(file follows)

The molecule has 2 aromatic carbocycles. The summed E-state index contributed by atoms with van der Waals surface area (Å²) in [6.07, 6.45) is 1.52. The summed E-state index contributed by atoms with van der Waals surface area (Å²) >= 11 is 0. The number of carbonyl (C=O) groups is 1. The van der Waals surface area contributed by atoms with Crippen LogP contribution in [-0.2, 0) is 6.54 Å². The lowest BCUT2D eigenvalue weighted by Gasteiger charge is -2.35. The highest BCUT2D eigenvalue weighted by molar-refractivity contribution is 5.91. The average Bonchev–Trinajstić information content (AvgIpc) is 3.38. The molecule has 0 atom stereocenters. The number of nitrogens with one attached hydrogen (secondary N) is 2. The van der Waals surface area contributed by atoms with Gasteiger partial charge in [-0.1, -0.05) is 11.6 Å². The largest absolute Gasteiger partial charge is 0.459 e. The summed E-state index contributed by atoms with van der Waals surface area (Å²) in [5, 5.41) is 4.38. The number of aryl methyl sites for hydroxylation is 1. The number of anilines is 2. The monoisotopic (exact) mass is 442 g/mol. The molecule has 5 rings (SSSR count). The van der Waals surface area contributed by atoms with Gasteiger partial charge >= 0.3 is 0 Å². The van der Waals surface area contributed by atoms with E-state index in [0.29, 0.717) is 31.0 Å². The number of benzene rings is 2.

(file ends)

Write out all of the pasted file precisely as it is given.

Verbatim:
The molecule has 2 aromatic carbocycles. The summed E-state index contributed by atoms with van der Waals surface area (Å²) in [6.07, 6.45) is 1.52. The summed E-state index contributed by atoms with van der Waals surface area (Å²) >= 11 is 0. The number of carbonyl (C=O) groups is 1. The van der Waals surface area contributed by atoms with Crippen LogP contribution in [-0.2, 0) is 6.54 Å². The lowest BCUT2D eigenvalue weighted by Gasteiger charge is -2.35. The highest BCUT2D eigenvalue weighted by molar-refractivity contribution is 5.91. The average Bonchev–Trinajstić information content (AvgIpc) is 3.38. The molecule has 0 atom stereocenters. The number of nitrogens with one attached hydrogen (secondary N) is 2. The van der Waals surface area contributed by atoms with Gasteiger partial charge in [-0.1, -0.05) is 11.6 Å². The largest absolute Gasteiger partial charge is 0.459 e. The summed E-state index contributed by atoms with van der Waals surface area (Å²) in [5, 5.41) is 4.38. The number of aryl methyl sites for hydroxylation is 1. The number of anilines is 2. The monoisotopic (exact) mass is 442 g/mol. The molecule has 5 rings (SSSR count). The van der Waals surface area contributed by atoms with Gasteiger partial charge >= 0.3 is 0 Å². The van der Waals surface area contributed by atoms with E-state index in [0.29, 0.717) is 31.0 Å². The number of benzene rings is 2.